Cytosolic RIG-I–like helicases act as negative regulators of sterile inflammation in the CNS

Nature Neuroscience, 2012, 15, doi:10.1038/nn.2964, 98–106, published on 09.02.2012
Nature Neuroscience, online article
The action of cytosolic RIG-I–like helicases (RLHs) in the CNS during autoimmunity is largely unknown. Using a mouse model of multiple sclerosis, we found that mice lacking the RLH adaptor IPS-1 developed exacerbated disease that was accompanied by markedly higher inflammation, increased axonal damage and elevated demyelination with increased encephalitogenic immune responses. Furthermore, activation of RLH ligands such as 5'-triphosphate RNA oligonucleotides decreased CNS inflammation and improved clinical signs of disease. RLH stimulation repressed the maintenance and expansion of committed TH1 and TH17 cells, whereas T-cell differentiation was not altered. Notably, TH1 and TH17 suppression required type I interferon receptor engagement on dendritic cells, but not on macrophages or microglia. These results identify RLHs as negative regulators of TH1 and TH17 responses in the CNS, demonstrate a protective role of the RLH pathway for brain inflammation, and establish oligonucleotide ligands of RLHs as potential therapeutics for the treatment of multiple sclerosis.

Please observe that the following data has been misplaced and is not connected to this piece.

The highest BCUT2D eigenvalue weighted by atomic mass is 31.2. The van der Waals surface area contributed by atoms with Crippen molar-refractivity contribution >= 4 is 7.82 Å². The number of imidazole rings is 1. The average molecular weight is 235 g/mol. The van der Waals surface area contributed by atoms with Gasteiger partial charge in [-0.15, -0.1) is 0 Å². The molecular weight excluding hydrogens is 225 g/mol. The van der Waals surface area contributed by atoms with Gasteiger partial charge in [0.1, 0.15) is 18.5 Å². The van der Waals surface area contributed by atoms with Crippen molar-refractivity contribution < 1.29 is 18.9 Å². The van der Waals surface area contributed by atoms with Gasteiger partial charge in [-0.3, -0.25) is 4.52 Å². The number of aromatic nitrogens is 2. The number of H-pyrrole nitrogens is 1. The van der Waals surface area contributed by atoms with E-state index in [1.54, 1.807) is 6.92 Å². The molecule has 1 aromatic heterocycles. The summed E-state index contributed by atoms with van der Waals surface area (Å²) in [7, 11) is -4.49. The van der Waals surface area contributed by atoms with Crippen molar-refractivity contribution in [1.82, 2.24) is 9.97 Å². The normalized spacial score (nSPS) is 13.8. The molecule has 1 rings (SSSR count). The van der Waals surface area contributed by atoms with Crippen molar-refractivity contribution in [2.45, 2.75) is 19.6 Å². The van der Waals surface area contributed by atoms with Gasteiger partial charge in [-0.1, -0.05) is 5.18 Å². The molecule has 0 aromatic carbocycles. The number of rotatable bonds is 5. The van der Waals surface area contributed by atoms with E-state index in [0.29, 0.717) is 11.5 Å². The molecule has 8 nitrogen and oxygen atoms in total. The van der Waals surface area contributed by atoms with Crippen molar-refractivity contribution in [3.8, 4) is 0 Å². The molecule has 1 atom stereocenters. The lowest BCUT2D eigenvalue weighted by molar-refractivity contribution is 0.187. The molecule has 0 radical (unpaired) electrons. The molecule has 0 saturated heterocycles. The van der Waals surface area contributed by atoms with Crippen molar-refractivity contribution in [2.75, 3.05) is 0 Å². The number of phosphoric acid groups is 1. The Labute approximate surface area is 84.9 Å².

TU München
Helmholtz München
MPI of Neurobiology
MPI of Biochemistry